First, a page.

A federal district court had ruled in favor of the school district in G.G. v. Gloucester County School Board, finding that its policy “seeks to protect an interest in bodily privacy that the Fourth Circuit has recognized as a constitutional right,” but a three-judge 4th Circuit panel nonetheless rejected that ruling, with one judge strongly dissenting, in April of last year. The U.S. Supreme Court agreed in October to take up the case. The ADF brief joins numerous others filed with the high court in favor of the school district’s policy.
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“Schools have a duty to respect and protect the privacy and safety of all students. Other courts—including the 4th Circuit itself—have previously upheld that standard, and we trust the Supreme Court will, too,” said ADF Senior Counsel Gary McCaleb. “Girls should never be forced share intimate facilities with boys. This obviously violates their right to privacy and harms their dignity. The school board enacted a policy consistent with that understanding and with decades of court decisions establishing that no law grants opposite-sex persons access to single-sex facilities, where the interest in privacy is obviously strongest and bodily exposure is so common. Our brief encourages the Supreme Court to reverse the 4th Circuit’s ruling because it is out of step with the law and previous federal court precedent.”
The American Civil Liberties Union of Virginia sued the school district over the policy in June 2015 and asserted that the school board violated Title IX, a federal law, and the 14th Amendment’s Equal Protection Clause when the district declined to allow a female student to use the boys’ restrooms. The U.S. departments of Education and Justice have also furthered this erroneous argument, and ADF has filed lawsuits in Illinois, Ohio, and Minnesota against DOE and DOJ over their misinterpretation of the law, their lack of authority to change the law’s meaning, and the bullying tactics they are using to enforce their political will.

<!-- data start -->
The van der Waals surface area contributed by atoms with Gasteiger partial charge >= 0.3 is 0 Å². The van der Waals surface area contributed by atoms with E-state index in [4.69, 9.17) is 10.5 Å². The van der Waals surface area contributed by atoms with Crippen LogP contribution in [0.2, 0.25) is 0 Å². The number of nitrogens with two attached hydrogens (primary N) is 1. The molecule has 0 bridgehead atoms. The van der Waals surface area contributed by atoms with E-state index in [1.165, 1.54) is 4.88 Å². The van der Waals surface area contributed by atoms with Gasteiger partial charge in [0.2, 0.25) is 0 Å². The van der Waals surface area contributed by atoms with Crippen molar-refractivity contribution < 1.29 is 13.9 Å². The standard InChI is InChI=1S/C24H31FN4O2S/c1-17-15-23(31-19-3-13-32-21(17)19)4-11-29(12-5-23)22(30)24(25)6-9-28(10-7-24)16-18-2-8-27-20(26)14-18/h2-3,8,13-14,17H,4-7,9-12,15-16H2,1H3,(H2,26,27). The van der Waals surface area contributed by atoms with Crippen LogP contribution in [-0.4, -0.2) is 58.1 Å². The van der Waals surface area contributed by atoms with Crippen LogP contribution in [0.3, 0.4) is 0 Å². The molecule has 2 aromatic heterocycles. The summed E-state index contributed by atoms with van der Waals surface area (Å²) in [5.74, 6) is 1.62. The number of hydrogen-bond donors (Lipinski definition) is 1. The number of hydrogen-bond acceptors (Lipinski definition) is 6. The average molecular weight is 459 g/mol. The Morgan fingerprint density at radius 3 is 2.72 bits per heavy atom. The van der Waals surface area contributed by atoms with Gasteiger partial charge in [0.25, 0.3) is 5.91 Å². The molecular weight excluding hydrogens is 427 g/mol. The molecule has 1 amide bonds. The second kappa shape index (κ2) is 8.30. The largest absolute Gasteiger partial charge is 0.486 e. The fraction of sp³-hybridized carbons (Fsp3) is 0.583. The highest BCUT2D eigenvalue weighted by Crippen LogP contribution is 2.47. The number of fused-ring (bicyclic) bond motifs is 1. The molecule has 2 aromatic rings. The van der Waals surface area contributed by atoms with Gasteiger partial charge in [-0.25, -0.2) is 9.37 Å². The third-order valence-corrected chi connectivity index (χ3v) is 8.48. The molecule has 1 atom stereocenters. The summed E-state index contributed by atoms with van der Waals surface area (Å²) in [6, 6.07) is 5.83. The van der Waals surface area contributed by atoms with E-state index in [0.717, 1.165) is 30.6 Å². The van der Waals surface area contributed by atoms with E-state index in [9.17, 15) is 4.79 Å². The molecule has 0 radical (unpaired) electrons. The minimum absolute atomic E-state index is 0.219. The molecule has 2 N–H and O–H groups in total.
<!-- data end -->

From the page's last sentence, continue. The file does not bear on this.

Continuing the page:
“Title IX does just the opposite of what the ACLU claims,” explained ADF Senior Counsel David Cortman. “Title IX’s regulations specifically authorize schools to have separate restrooms and locker rooms for boys and girls. The policy accommodates students who aren’t comfortable using facilities designated for their biological sex, but it does so without neglecting the established right of children to bodily privacy and safety.”
As the ADF friend-of-the-court briefs explains, “those resisting the [DOE] federal mandate are defending a bodily privacy right that impacts all students, and protecting bodily privacy is squarely within the purpose of Title IX and 34 C.F.R. §106.33 [the federal regulations accompanying Title IX]. But the interest claimed by transgender students is solely a demand that the government affirm their subjectively perceived sex, an interest which is not only divorced from the plain text of Title IX and its regulations, but…eliminates the ability of schools to protect bodily privacy under the authority of 34 C.F.R. §106.33. Because the self-perception affirmation interest advanced by transgender students and their advocates is so far outside of the plain text purpose of Title IX, the Petitioner [Gloucester County School Board] is on sound ground arguing that the federal mandate violates Title IX, the Administrative Procedures Act, and the Spending Clause, and merits no judicial deference.”